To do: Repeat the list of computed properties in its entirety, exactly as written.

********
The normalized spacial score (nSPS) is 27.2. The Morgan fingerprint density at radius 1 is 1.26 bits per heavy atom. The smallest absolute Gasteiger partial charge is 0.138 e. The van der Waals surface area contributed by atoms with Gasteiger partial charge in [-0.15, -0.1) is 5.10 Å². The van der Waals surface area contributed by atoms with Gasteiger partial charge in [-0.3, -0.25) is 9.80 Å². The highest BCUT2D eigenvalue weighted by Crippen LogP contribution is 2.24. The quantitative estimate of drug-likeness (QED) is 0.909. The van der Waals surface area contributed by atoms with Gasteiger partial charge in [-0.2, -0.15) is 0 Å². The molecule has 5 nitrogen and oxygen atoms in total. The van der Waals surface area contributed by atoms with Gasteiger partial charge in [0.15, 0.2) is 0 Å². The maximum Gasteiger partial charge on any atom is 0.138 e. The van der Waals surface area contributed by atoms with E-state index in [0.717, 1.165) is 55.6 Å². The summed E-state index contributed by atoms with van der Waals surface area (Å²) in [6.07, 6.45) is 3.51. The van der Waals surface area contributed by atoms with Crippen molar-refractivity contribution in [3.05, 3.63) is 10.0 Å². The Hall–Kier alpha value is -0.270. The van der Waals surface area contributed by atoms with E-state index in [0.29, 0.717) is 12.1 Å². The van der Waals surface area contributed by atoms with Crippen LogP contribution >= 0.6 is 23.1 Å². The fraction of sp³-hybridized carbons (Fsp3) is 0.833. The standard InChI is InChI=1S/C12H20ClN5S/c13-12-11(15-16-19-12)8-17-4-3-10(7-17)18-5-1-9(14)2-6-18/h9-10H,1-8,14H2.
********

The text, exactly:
The normalized spacial score (nSPS) is 27.2. The Morgan fingerprint density at radius 1 is 1.26 bits per heavy atom. The smallest absolute Gasteiger partial charge is 0.138 e. The van der Waals surface area contributed by atoms with Gasteiger partial charge in [-0.15, -0.1) is 5.10 Å². The van der Waals surface area contributed by atoms with Gasteiger partial charge in [-0.3, -0.25) is 9.80 Å². The highest BCUT2D eigenvalue weighted by Crippen LogP contribution is 2.24. The quantitative estimate of drug-likeness (QED) is 0.909. The van der Waals surface area contributed by atoms with Gasteiger partial charge in [-0.2, -0.15) is 0 Å². The molecule has 5 nitrogen and oxygen atoms in total. The van der Waals surface area contributed by atoms with Gasteiger partial charge in [0.15, 0.2) is 0 Å². The maximum Gasteiger partial charge on any atom is 0.138 e. The van der Waals surface area contributed by atoms with E-state index in [0.717, 1.165) is 55.6 Å². The summed E-state index contributed by atoms with van der Waals surface area (Å²) in [6.07, 6.45) is 3.51. The van der Waals surface area contributed by atoms with Crippen molar-refractivity contribution in [3.05, 3.63) is 10.0 Å². The Hall–Kier alpha value is -0.270. The van der Waals surface area contributed by atoms with E-state index in [0.29, 0.717) is 12.1 Å². The van der Waals surface area contributed by atoms with Crippen LogP contribution >= 0.6 is 23.1 Å². The fraction of sp³-hybridized carbons (Fsp3) is 0.833. The standard InChI is InChI=1S/C12H20ClN5S/c13-12-11(15-16-19-12)8-17-4-3-10(7-17)18-5-1-9(14)2-6-18/h9-10H,1-8,14H2.